LONDON (Reuters) - A drop in production and higher costs forced South Africa-focused platinum producer Lonmin to make deeper cuts and shift its headquarters on Monday as a first-half operating loss of $181 million knocked its shares.
Lonmin took a write-down of $146 million due to the stronger rand against the dollar as miners in South Africa pay costs in the local currency and earn revenue in dollars.
This also reduced Lonmin’s liquidity by 6 percent compared with the previous year to $447 million, troubling some analysts.
“Shrinking liquidity post the write-down is a concerning indicator as is the increase in cash cost guidance,” Investec analysts said in a note after the results.
London-listed shares in Lonmin fell 8 percent and the stock was down 12 percent in Johannesburg by 0936 GMT.
Lonmin, which has all its mines in South Africa, reported a loss per share of 64.4 cents versus 1.8 cents, while unit costs were higher driven by the weak mining performance.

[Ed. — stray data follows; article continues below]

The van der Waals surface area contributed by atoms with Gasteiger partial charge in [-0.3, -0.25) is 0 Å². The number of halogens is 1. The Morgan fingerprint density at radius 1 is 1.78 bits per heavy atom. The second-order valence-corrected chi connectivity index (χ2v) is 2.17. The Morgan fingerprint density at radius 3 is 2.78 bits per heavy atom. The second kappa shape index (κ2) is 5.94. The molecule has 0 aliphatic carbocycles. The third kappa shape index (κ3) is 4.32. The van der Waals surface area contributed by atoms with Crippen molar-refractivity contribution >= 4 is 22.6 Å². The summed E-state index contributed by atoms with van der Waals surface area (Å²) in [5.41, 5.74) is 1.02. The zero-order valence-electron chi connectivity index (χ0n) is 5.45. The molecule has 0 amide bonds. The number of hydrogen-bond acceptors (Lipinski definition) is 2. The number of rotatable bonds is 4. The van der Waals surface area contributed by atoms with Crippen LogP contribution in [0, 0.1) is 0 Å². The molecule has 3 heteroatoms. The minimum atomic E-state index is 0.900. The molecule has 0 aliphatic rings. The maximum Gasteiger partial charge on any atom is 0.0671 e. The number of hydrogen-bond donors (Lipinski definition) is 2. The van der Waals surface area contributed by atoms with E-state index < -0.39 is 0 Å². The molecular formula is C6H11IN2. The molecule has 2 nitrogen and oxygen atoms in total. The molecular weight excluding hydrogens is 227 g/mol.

Lonmin cut its spending plan for the year to a range of 1.4 billion to 1.5 billion rand ($105.1 million to $112.6 million) from 1.8 billion rand and raised its unit costs target.
As part of cost-saving efforts, the company plans to move its head office from Johannesburg to its operations in Marikana by the end of the year, Chief Executive Ben Magara told a conference call.
In the three months to March, production from Lonmin’s larger shafts, known as generation 2, fell by 2.8 percent on the previous year while total refined platinum output fell 7.5 percent to 161,138 ounces.
The company said it bought the remaining 7.5 percent stake in the Pandora mine from Northam Platinum. Lonmin purchased 42.5 percent from Anglo American Platinum in November.
“Longer term, we continue to argue that the company faces significant structural head winds,” Citi analyst Johann Steyn said in note, adding that Lonmin was its least preferred South Africa platinum stock.
In a statement on Sunday, Lonmin said its E2 and E3 shafts remained closed due to protests and the operations have lost about 56 million rand since the disruption began on May 2.
The company maintained its platinum sales guidance for the year of 650,000-680,000 ounces.
editing by Jason Neely and Alexander Smith